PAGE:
Directed by Olivia Wilde
Starring Kaitlyn Dever, Beanie Feldstein, Mason Gooding, Skyler Gisondo, Diana Silvers, Molly Gordon, Billie Lourd, Eduardo Franco, Jason Sudeikis
On the eve of their graduation, academic achievers and best friends, Amy (Kaitlyn Dever) and Molly (Beanie Feldstein), have an epiphany that they’ve sacrificed too much of a traditional high school experience in favour of good grades and sleepovers, so decide to make up for it all in the space of one crazy night.
Booksmart had a lot to do in order to graduate from a crowded pack of genre pics. The single-night coming-of-age flick can be found in an oversubscribed classroom full of enfant terribles such as Project X, or those achieving full honours, like Dazed & Confused or Superbad. The best of these are fraction of life reflections of their time, tastes, and trends, all built on a foundation of laughs and heart, of which Booksmart is this year’s unrivaled big-screen Valedictorian.
From the outside it appears to be your usual ramshackle college collective, the kind of groups sent up so brilliantly in Mean Girls, but the genius of Olivia Wilde’s film can be found in the way that it flips your preconceptions about the kind of kids you’re watching. Sure there are heightened characters, but Katie Silberman’s script slowly peels away the labels that are so unfairly attributed to the younger generation. There’s so much more to the tattooed skateboarder, the soccer player drawing a penis on the toilet wall, and even the jock who’s unable to catch a crisp in his mouth. You’ll go through this night with these personalities, and want to do it over-and-over-again. Booksmart already feels like a VHS classic for the ages.
Integral to enjoying the admittedly familiar concept are the hilarious central performances from Dever and Feldstein, so it’s an added bonus that their characters are also incredibly well-written. Anyone fortunate enough to have seen Dever in her recurring role on Justified will know that she’s an actress of immense talent. Amy is smart, funny, owns her identity, and is into girls without that ever being an issue. Booksmart is a mainstream comedy viewed through the eyes of a gay teenager, yet the main issue she’s dealing with are about how nervous she is talking to her crush. Trying to normalise queer sexuality is such a refreshing take on a genre so often dominated by the juvenile antics of young men. As great as Superbad was, by comparison Booksmart is ‘Supergood’.
Feldstein’s Molly is as much of a potential role model as her co-star. Introduced listening to a female empowerment podcast, surrounded by pictures of Michelle Obama and Ruth Bader Ginsburg, she might have been the kind of character who’d be ridiculed in previous iterations of this movie, but here she’s a strong support system for her friend, fiercely independent, and often hilariously outspoken.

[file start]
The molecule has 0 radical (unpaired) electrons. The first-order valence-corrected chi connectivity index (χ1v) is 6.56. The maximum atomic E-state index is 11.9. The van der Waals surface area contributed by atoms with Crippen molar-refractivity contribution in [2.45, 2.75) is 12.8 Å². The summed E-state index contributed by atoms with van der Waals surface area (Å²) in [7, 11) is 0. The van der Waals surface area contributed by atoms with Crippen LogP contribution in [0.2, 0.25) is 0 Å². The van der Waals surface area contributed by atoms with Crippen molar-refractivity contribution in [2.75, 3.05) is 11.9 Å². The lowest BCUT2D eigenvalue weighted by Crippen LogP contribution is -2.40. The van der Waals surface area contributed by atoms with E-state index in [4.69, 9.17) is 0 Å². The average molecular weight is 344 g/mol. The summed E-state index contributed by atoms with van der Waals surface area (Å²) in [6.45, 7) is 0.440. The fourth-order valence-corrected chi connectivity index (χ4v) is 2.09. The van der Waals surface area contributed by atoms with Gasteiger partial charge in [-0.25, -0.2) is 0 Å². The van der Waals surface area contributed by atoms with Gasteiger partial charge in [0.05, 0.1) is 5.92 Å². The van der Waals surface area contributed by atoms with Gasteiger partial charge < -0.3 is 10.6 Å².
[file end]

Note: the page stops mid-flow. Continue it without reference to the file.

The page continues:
They make a charming double act, with the strength of their friendship paying off in droves by the time ‘Unchained Melody’ (part of a stellar soundtrack) plays out over the films final beats. It’s testament to their chemistry that you’ll cry as much at the occasional emotional wallops, as you will their pre-school impromptu body-popping, or improvised adoration of each other’s dress-sense. They really do feel like the kind of friends who’ll be talking about the events of this film in fifty years time.
Their classmates are equally impressive: Billie Lourd is on scene-stealing form as a one-percenter, who inexplicably pops up at various points throughout the night, while Molly Gordon has one of the most rewarding arcs as a girl seemingly marked with The Scarlett Letter.
With the film rattling on at a fair pace, not all of the jokes land. For every failed pizza delivery guy hold-up, there’s a protracted scene of base level humour that doesn’t sit well with the smarts of the rest of the script. But that’s just being picky when you have such inspired sequences as the Anomalisa-style hallucination. You’ll understand when you see it.
In fact, the entire film is so brilliantly put together, that it’s hard to imagine this is Olivia Wilde’s first feature film. There is an extended swimming pool sequence that’ll be amongst the best of the year, as the debut director displays the same kind of effective soundtrack implementation as another of this years coming-of-age classics, Mid90s.
Destined to be played ad-infinitum for generations to come, Booksmart joins the likes of The Kings of Summer and Eighth Grade, as a contemporary snapshot of youth with a heart as big as its funny bone. Enrol now.
Flickering Myth Rating – Film ★ ★ ★ ★ / Movie ★ ★ ★ ★
Matt Rodgers – Follow me on Twitter @mainstreammatt